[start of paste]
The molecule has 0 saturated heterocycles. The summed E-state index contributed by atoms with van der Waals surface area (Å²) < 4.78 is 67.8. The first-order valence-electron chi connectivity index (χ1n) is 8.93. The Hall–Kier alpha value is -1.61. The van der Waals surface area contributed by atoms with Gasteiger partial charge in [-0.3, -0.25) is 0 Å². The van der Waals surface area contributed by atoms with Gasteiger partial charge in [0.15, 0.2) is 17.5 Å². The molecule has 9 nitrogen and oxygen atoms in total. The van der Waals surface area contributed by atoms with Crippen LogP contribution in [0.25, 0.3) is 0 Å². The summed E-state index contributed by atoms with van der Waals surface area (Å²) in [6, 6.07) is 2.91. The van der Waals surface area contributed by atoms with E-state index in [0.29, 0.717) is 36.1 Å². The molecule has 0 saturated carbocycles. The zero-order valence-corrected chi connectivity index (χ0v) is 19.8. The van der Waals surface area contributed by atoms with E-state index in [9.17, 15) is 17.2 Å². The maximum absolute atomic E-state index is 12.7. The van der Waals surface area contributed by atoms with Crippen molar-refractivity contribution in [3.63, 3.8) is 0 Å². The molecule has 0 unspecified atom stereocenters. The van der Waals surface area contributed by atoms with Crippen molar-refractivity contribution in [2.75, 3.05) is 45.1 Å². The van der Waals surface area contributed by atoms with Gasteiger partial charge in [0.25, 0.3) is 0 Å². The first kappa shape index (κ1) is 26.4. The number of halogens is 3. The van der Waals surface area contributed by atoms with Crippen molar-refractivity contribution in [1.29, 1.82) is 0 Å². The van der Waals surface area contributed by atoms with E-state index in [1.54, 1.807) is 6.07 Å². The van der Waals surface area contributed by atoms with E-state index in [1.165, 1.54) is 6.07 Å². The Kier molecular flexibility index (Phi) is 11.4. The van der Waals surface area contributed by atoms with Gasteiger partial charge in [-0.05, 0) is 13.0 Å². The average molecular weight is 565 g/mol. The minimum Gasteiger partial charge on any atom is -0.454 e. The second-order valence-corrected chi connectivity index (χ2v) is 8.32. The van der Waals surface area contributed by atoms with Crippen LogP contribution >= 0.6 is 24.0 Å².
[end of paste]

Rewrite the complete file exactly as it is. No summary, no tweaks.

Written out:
The molecule has 0 saturated heterocycles. The summed E-state index contributed by atoms with van der Waals surface area (Å²) < 4.78 is 67.8. The first-order valence-electron chi connectivity index (χ1n) is 8.93. The Hall–Kier alpha value is -1.61. The van der Waals surface area contributed by atoms with Gasteiger partial charge in [-0.3, -0.25) is 0 Å². The van der Waals surface area contributed by atoms with Gasteiger partial charge in [0.15, 0.2) is 17.5 Å². The molecule has 9 nitrogen and oxygen atoms in total. The van der Waals surface area contributed by atoms with Crippen LogP contribution in [0.25, 0.3) is 0 Å². The summed E-state index contributed by atoms with van der Waals surface area (Å²) in [6, 6.07) is 2.91. The van der Waals surface area contributed by atoms with E-state index in [0.29, 0.717) is 36.1 Å². The molecule has 0 saturated carbocycles. The zero-order valence-corrected chi connectivity index (χ0v) is 19.8. The van der Waals surface area contributed by atoms with E-state index in [9.17, 15) is 17.2 Å². The maximum absolute atomic E-state index is 12.7. The van der Waals surface area contributed by atoms with Crippen molar-refractivity contribution in [3.63, 3.8) is 0 Å². The molecule has 0 unspecified atom stereocenters. The van der Waals surface area contributed by atoms with Crippen molar-refractivity contribution in [2.75, 3.05) is 45.1 Å². The van der Waals surface area contributed by atoms with Gasteiger partial charge in [0.25, 0.3) is 0 Å². The first kappa shape index (κ1) is 26.4. The number of halogens is 3. The van der Waals surface area contributed by atoms with Crippen molar-refractivity contribution in [1.29, 1.82) is 0 Å². The van der Waals surface area contributed by atoms with E-state index in [1.54, 1.807) is 6.07 Å². The van der Waals surface area contributed by atoms with E-state index in [1.165, 1.54) is 6.07 Å². The Kier molecular flexibility index (Phi) is 11.4. The van der Waals surface area contributed by atoms with Gasteiger partial charge in [-0.05, 0) is 13.0 Å². The average molecular weight is 565 g/mol. The minimum Gasteiger partial charge on any atom is -0.454 e. The second-order valence-corrected chi connectivity index (χ2v) is 8.32. The van der Waals surface area contributed by atoms with Crippen LogP contribution >= 0.6 is 24.0 Å².